Initially Ashok refuses her offer of employment, but he has a blind sister Rupa (Jayanthi) at home whom he loves dearly. He blames himself for her blindness (not sure why—a childhood prank gone awry?). He receives news that she has a chance at getting her sight restored by a foreign-returned eye surgeon, but the cost of the operation is prohibitive.
Remembering that Sarojini had offered him any amount of money he wants, Ashok goes off to tell her he’s changed his mind. On his way, he meets Mahesh (Mehmood), who is wooing Sheela (Shubha Khote). Her parents are divorced as a result of their different backgrounds, and each wants Sheela to marry a boy only of his (Maharashtrian) and her (Sindhi) community. Poor Mahesh is neither, and this is a source of great sorrow (and would-be comedy). The only good thing I can say about this tired tired tired CSP is that Leela Mishra has a very different role than her usual granny type.
That is kind of fun, but not enough fun to make up for the fact that it goes on and on and on and on. Mahesh bonds with Ashok when Ashok tries to help him out (by singing a song about communal harmony, “Gangaa Meri Maa Ka Naam”). It turns out in the first of many, many, many coincidences in this story that Mahesh is also Sarojini Devi’s chauffeur.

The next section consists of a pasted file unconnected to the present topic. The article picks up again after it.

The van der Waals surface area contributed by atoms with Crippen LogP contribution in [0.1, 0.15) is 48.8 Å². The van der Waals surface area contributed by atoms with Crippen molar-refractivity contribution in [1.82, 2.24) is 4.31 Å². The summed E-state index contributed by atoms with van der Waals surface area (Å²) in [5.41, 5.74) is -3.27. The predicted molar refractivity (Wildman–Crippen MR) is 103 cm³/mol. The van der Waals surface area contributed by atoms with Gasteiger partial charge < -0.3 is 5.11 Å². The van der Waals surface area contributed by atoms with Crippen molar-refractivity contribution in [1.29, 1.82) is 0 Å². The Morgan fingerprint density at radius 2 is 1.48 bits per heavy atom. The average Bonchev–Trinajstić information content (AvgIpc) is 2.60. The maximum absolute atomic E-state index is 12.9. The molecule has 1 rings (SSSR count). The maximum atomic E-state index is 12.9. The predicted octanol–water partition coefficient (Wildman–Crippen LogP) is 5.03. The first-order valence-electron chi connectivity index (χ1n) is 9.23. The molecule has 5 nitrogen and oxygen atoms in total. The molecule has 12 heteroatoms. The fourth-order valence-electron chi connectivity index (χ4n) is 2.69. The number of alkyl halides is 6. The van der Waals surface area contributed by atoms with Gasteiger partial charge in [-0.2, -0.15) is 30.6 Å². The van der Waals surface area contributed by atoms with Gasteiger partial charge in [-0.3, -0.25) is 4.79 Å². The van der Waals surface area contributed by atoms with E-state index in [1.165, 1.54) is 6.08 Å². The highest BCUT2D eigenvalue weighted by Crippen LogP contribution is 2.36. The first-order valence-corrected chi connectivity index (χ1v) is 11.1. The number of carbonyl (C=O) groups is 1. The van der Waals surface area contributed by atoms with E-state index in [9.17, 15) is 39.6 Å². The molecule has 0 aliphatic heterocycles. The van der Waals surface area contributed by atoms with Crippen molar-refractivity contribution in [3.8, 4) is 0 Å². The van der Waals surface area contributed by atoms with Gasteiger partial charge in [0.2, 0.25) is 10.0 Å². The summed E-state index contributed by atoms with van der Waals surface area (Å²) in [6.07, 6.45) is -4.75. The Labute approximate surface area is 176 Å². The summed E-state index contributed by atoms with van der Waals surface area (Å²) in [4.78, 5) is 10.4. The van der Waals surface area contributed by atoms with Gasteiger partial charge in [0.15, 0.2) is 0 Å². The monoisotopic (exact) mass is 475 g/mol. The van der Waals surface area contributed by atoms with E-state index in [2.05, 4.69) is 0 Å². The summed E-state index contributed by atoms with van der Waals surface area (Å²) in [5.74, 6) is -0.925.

He explains what Ashok is up against. Anju’s boyfriend is an erstwhile “Prince”:
Heh. Asha, the eldest, is a real live wire. We meet her at the local police station, where she has marched a lineup of bloodied and battered “roadside Romeos” to be punished by the local inspector (Jagdish Raj).
She claims that they all crashed into a buffalo as they ran away from her, and that’s why they are injured. Clearly frightened, they chorus their agreement. It’s very cute. Plus, I am totally enthralled by her outfit: she’s wearing what I wouldn’t even call hip-huggers—more crotch-huggers, with a wide white belt and orange sweater. Madly stylish! Ashok, peering in the station window, appears to think so too.